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Science Fairs: Large and Small
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  1. Science Fairs:Large and Small By Lesley Hurley (lhurley@nacisd.org) Cathy Stanley (stanleyc@westrusk.esc7.net)

  2. Getting Started… • Present your ideas to the principal. It will be much easier to get everyone else on board if the leadership is behind it. • Gain the support of other teachers. • Determine the details and build up student interest before you get started.

  3. If you are not getting much support, who can you turn to?? • Other teachers • Parents • PTA • Area businesses When a former administration was not supportive, the parent organization really stepped up and provided everything I needed!

  4. Start with a science club… … because you don’t want to do all of the planning! • Get the parents involved • Explore cross-curricular projects to involve more teachers • Set the expectation that the students will be in charge

  5. Let the students decide… • Where to have the science fair (gym, library, etc) • Establish committees to set up, break down, invite judges • Invite parents to a science night at the school • Come up with any posters

  6. Get creative!

  7. If your science fair is small… …don’t be discouraged! As long as the kids are interested and getting something out of it, it’s worth! I still have kids talking about the first science fair we did several years ago. They are still excited about what the learned!

  8. If your science fair grows larger than you thought…. • Don’t get discouraged • Don’t be afraid to ask for help! I have had many teachers from other subjects get excited about helping out! • Don’t get overwhelmed! Take your time, and it will work out. And remember, even if it is not perfect – the kids will have a good time. They’ll never know!

  9. …in terms of projects, let them decide • Who they will work with • Let them have a lot of leeway with what the project is (…as long as there are no lava lamps or volcanoes) • If they will work in teams or alone • Subject matter • Artistic design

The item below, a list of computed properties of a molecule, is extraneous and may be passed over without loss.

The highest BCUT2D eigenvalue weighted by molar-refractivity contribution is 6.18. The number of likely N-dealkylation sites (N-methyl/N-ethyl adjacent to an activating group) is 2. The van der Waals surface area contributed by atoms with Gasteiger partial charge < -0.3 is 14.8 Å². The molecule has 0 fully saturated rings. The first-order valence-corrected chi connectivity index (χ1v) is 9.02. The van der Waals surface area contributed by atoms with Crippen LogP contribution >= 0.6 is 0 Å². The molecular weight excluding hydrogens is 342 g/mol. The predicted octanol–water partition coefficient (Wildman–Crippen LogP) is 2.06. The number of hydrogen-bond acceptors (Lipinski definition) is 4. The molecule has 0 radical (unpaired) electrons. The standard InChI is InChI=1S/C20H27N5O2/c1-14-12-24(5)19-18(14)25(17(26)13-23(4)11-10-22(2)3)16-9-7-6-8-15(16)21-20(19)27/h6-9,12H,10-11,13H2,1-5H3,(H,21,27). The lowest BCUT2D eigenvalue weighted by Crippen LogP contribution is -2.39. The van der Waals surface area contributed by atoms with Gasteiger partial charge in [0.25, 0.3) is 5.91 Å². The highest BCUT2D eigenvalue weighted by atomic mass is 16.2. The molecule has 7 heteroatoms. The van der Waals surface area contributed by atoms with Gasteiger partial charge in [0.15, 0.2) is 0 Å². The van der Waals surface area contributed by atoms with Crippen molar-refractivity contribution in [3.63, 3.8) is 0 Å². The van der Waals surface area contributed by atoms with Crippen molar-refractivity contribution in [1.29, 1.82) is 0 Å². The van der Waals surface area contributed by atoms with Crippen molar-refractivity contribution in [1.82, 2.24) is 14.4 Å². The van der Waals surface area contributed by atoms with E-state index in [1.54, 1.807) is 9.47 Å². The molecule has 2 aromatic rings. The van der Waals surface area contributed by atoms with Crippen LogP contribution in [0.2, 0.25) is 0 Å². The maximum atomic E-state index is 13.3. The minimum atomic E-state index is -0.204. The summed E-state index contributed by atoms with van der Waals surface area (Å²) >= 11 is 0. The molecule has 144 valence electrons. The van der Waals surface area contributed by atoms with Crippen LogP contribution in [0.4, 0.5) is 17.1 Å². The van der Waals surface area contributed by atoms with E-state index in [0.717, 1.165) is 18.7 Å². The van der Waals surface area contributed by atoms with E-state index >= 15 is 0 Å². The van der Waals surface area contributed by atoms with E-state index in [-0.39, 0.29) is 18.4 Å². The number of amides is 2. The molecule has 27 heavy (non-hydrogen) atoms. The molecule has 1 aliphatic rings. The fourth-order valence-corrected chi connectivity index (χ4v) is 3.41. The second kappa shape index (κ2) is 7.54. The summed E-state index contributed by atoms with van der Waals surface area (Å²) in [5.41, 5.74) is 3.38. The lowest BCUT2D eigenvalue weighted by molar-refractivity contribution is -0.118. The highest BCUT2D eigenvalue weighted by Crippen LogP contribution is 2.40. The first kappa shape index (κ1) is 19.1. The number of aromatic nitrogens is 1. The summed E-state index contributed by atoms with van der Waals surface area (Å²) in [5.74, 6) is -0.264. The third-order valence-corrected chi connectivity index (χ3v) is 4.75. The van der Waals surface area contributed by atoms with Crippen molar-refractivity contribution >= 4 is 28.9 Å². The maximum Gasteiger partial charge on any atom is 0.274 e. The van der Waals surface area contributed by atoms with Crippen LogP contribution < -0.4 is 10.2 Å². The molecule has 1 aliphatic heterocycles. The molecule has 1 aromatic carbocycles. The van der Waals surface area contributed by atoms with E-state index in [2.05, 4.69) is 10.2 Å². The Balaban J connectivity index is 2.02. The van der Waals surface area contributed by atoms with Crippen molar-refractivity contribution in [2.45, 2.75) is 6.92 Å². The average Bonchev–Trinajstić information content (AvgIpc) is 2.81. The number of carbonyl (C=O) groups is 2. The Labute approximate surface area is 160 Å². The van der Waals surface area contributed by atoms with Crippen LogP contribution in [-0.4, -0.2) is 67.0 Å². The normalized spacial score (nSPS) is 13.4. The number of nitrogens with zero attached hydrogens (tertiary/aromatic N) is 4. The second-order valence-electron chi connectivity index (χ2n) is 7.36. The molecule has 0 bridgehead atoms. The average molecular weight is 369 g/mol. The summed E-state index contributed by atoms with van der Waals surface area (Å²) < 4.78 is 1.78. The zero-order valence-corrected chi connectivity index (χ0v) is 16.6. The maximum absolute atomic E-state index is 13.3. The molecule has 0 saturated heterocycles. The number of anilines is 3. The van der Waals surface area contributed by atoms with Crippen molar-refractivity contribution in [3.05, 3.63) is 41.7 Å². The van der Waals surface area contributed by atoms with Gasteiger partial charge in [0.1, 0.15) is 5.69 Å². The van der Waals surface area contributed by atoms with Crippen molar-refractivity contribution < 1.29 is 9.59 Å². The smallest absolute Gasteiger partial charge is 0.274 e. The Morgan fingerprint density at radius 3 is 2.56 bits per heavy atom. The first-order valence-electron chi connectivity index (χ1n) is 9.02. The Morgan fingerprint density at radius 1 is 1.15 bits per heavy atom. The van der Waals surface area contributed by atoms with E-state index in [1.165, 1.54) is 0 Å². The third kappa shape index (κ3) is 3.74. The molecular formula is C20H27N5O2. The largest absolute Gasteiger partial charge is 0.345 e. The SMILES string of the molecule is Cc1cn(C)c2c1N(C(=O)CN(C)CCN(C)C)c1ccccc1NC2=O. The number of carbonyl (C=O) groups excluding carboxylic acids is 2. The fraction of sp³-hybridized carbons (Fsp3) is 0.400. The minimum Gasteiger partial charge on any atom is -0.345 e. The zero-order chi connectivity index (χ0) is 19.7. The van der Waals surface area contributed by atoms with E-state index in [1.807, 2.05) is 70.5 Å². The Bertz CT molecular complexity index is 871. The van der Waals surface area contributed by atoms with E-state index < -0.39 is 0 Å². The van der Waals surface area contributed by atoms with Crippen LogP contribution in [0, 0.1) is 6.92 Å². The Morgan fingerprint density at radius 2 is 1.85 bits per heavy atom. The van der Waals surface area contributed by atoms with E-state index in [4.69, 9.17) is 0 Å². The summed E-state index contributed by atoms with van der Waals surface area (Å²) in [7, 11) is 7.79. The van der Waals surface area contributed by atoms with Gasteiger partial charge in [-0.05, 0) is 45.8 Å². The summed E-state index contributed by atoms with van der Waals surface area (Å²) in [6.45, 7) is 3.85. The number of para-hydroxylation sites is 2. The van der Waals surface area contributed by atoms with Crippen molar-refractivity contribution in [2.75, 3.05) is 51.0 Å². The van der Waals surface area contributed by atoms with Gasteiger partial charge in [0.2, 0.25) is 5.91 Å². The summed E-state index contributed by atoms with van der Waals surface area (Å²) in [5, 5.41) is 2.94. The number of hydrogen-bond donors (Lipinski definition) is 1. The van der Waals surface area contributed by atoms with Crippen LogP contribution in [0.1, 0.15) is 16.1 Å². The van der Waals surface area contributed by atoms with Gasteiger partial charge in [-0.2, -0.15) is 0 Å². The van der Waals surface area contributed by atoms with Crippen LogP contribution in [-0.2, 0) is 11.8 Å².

10. As the sponsors, it is your job to… • Attend all club and committee meetings • Champion innovative ideas (even if they don’t work!) • Approve and check timelines for projects • Check written communication and posters • Secure buildings and dates • Perform a control loop

  11. Encourage them to think BIG!

  12. The judges.. • Ask local science professors, scientists, or teachers from other schools • Employees of your school should not be judging • Judges should first go by while the students are not present, followed by a Q&A time period with the students standing by their projects • We developed a scoring rubric for the judges

  13. Prepare the kids to be judged… • The students need to be fluent in the procedures and outcomes of their project • They need to be ready to answer questions • Be sure they are using correct terminology and thorough • They need to be prepared to answer questions like ‘what have you learned from this’ and ‘what would you do differently’

  14. Now the fun part, the projects! • Encourage creativity and diversity!!! • Embrace difficult projects if the students are interested • We made a point to involve interested parents – which made for some neat projects • We do not allow overly simple projects. As I said earlier, no lava lamps or volcanoes.

  15. This project on makeup turned out to be very creative – and informative on what types of foundations are most oily!

  16. Websites for projects… • www.sciencebuddies.org • www.all-science-fair-projects.com/ • www.sciencebob.com/sciencefair/ideas.php • http://www.sciencefair-projects.org/ Be creative – and always willing to help a kid find out what interests them!

  17. Encourage parents to be involved!

  18. Paperwork for projects Make sure all of the regional rules are followed! • Project submissions must be approved before work begins • Group size (no more than 3) • Approved projects only • We did not allow projects with humans, animals, or biological agents without significant parental support.

  19. From music to worms, the students can be more creative than you think!!!

  20. Regional Forms • Checklist for Adult Sponsor (1) • Student Checklist (1A) • Research Plan • Approval Form (1B) These forms are due for the East Texas Regional Science Fair in Kilgore by February 28, 2012

  21. Regional's 2011

  22. The Reward… … so far, every year, I have taken my kids to NASA as a reward for their hard work!

  23. We even found time for a quick review on roller coaster physics at Kemah

  24. Thanks so much! Please do not hesitate to call with any questions or comments on today’s presentation. We are more than happy to help out – and are always looking for ways to make our science fairs better! Lesley Hurley lhurley@nacisd.org Cathy Stanley stanleyc@westrusk.esc7.net